# Exercise 4.2: The MM Dividend Irrelevancy Hypothesis

Chapter Four of CVT presents a comprehensive theoretical exposition and practical illustrations of the MM dividend irrelevancy hypothesis from both a proprietary (shareholder) and entity (managerial) perspective. Based on a sequential case study of different dividend-retention policies, initially applied to Gordon's growth model in Chapter Three, we developed a data set for an all equity firm (Jovi plc) with one million ordinary shares (common stock) in issue and an individual investor holding 40,000 shares. We observed that if Jovi adopts a nil dividend distribution policy, its current ex-div price per share was defined as follows using the MM one period model:

(18) P0 = D, + P, / 1 + K = 0 + £4.10 / 1.025 = £4.00

Required:

If you return to the companion text (CVT) and the Review Activity for Chapter Four, you will find the following question, for which I did not provide an answer.

To reaffirm the logic of the MM dividend irrelevancy hypothesis, revise the Jovi data set for a nil distribution to assess the implications for both the shareholders and the company if management now adopt a policy of partial dividend distribution, say 50 per cent?

Let us now work through this together, given the assumption that profits are reinvested in projects of similar business risk with an equivalent yield of 2.5 per cent:

An Indicative Outline Solution

Our answer to the CVT Review Activity reinforces why MM hypothesized that dividends and retentions may be perfect substitutes in an all-equity firm, leaving shareholder wealth unaffected by changes in dividend distribution policy.

1. Dividend Irrelevancy

For a given investment policy of equivalent risk, a change in dividend policy (either way) does not alter current share price. The future ex-div price falls by the rise in the dividend for a given investment policy of equivalent business risk and vice versa, leaving the current ex-div price unchanged.

2. The Shareholders' Reaction

The MM case for dividend neutrality suggests that if a firm reduces its dividend payout, then shareholders can always satisfy their current income (consumption) preferences by creating home-made dividends. As we observed in Chapter Four, either they sell a requisite proportion of their holdings at an enhanced ex-div price, or borrow at the prevailing market rate of interest.

In our question, the company has moved from a zero distribution to a partial distribution. So, do shareholders who stay with the firm have a problem?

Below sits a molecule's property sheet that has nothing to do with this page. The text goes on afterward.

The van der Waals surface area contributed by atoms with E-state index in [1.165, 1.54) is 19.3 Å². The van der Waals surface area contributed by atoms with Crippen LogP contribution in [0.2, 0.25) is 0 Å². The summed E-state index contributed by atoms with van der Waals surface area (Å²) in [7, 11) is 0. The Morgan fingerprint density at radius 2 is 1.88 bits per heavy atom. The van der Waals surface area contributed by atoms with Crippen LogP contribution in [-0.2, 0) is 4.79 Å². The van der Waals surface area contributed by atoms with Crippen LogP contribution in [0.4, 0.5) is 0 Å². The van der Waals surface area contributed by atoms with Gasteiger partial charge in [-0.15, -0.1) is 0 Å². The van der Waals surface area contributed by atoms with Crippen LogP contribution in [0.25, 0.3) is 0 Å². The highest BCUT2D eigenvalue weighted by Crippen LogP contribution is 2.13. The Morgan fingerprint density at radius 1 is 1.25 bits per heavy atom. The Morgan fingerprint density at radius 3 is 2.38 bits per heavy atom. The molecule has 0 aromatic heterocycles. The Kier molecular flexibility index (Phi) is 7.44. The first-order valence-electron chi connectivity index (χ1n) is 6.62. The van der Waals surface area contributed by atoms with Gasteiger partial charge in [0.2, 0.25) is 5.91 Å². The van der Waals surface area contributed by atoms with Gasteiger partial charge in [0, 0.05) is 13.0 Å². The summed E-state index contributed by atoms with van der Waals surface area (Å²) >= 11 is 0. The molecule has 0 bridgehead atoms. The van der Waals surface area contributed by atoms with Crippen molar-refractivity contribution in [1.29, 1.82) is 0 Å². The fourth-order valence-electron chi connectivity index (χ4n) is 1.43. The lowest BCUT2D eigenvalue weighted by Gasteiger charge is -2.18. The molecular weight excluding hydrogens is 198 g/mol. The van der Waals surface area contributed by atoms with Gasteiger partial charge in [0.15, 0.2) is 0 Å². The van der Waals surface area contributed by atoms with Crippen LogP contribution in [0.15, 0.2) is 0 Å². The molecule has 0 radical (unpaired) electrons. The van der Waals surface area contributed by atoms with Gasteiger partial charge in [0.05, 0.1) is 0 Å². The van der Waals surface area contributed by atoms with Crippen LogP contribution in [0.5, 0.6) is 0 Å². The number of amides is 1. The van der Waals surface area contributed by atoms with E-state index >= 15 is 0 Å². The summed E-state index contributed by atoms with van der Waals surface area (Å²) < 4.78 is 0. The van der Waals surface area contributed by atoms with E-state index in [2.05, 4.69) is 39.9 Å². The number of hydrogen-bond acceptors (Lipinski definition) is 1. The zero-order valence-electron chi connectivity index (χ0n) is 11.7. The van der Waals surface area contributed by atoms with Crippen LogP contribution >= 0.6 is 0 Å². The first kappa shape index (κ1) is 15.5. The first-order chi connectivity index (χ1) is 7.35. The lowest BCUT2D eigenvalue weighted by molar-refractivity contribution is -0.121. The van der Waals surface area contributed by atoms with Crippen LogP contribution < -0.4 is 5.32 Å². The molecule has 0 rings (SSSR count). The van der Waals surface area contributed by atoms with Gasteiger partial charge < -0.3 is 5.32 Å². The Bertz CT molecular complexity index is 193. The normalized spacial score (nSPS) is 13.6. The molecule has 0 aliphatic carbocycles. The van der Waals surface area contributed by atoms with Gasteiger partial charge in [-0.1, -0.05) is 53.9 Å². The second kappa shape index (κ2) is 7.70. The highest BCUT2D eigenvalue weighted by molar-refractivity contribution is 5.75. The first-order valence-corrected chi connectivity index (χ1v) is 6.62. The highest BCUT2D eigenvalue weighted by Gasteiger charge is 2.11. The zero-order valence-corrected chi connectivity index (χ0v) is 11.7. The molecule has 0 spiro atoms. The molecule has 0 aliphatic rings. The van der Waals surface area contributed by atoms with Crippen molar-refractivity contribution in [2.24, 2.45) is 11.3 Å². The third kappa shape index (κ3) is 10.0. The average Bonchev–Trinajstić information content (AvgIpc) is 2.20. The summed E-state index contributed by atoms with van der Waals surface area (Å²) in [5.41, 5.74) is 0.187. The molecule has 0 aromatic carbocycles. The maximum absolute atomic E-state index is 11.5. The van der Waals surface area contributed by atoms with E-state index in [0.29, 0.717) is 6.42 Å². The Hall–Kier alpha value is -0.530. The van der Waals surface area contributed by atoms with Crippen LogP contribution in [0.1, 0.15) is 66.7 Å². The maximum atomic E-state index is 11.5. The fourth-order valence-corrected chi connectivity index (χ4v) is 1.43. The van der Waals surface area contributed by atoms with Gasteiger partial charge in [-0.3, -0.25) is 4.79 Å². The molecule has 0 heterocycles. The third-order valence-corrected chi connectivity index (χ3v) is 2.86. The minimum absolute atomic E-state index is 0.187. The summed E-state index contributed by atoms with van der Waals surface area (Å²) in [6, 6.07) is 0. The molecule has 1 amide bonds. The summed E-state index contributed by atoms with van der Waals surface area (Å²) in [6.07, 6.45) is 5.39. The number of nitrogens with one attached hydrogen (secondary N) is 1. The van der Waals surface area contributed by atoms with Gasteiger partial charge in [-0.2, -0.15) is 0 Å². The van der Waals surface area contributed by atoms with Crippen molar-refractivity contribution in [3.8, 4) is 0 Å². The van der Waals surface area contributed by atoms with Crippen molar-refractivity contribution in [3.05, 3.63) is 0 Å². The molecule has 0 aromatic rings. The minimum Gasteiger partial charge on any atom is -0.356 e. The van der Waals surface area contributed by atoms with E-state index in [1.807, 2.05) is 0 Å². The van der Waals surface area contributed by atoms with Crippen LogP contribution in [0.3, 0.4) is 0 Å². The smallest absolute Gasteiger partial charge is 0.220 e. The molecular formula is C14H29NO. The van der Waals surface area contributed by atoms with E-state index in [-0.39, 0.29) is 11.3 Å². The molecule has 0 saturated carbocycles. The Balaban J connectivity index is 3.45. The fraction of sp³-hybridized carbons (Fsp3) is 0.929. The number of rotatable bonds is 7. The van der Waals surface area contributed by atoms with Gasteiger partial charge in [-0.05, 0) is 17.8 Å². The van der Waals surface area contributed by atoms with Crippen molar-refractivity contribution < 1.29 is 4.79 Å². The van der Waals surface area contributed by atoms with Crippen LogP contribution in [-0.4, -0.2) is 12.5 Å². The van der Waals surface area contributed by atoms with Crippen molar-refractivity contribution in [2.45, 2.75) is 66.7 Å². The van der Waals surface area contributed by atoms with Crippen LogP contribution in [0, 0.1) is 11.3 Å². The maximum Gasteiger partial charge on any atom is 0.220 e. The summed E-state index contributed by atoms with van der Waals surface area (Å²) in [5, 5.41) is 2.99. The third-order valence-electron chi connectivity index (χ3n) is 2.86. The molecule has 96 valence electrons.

Using Equation (18) and our data where the Jovi company retains all earnings and Ke = 2.5%. Assuming that the firm pursues a 50 per cent retention policy to reinvest in projects of equivalent business risk (i.e. Ke = 2.5 per cent).

MM would redefine: So, no shareholder is worse off.

3. The Company's Reaction

For their part too, firms can resort to new equity issues in order to finance any shortfall in their investment plans, or if they wish to pay a dividend.

Reconsider Jovi with an original nil distribution and dedicated investment policy, whose shares are currently valued at £4.00 with an ex-div price of £4.10 at time period one: The company has now decided to distribute 50 per cent of its earnings as dividends (5 pence per share on one million shares currently in issue).

If investment projects are still to be implemented, the company must raise new equity equivalent to the proportion of investment that is no longer funded by retained earnings. From our equations for the MM proof in Chapter Four, this equals: The substitution of this figure into the equation for the total market value of the original shares, based on all the shares outstanding at time period one (nP1+mP1), defines the total market value of original shares in issue as follows: And because the term (mP1 = nD1 ) disappears from this equation, it simplifies to: Since P1 is the only unknown, dividing through by the number of Jovi's shares originally in issue (n = one million) and using Equation (18) And solving for P1:

P1 = £4.05

So, as MM hypothesise:

Share price movements compensate for revisions to dividend-retention policy.

In our example, the ex-div share price at the end of the period has fallen from its initial value of £4.10 to £4.05, which is exactly the same as the 5 pence rise in dividend per share, leaving P0 unchanged.

Because the dividend term disappears from the MM equation for the market capitalisation of equity, it is impossible to assert that share price is a function of dividend policy.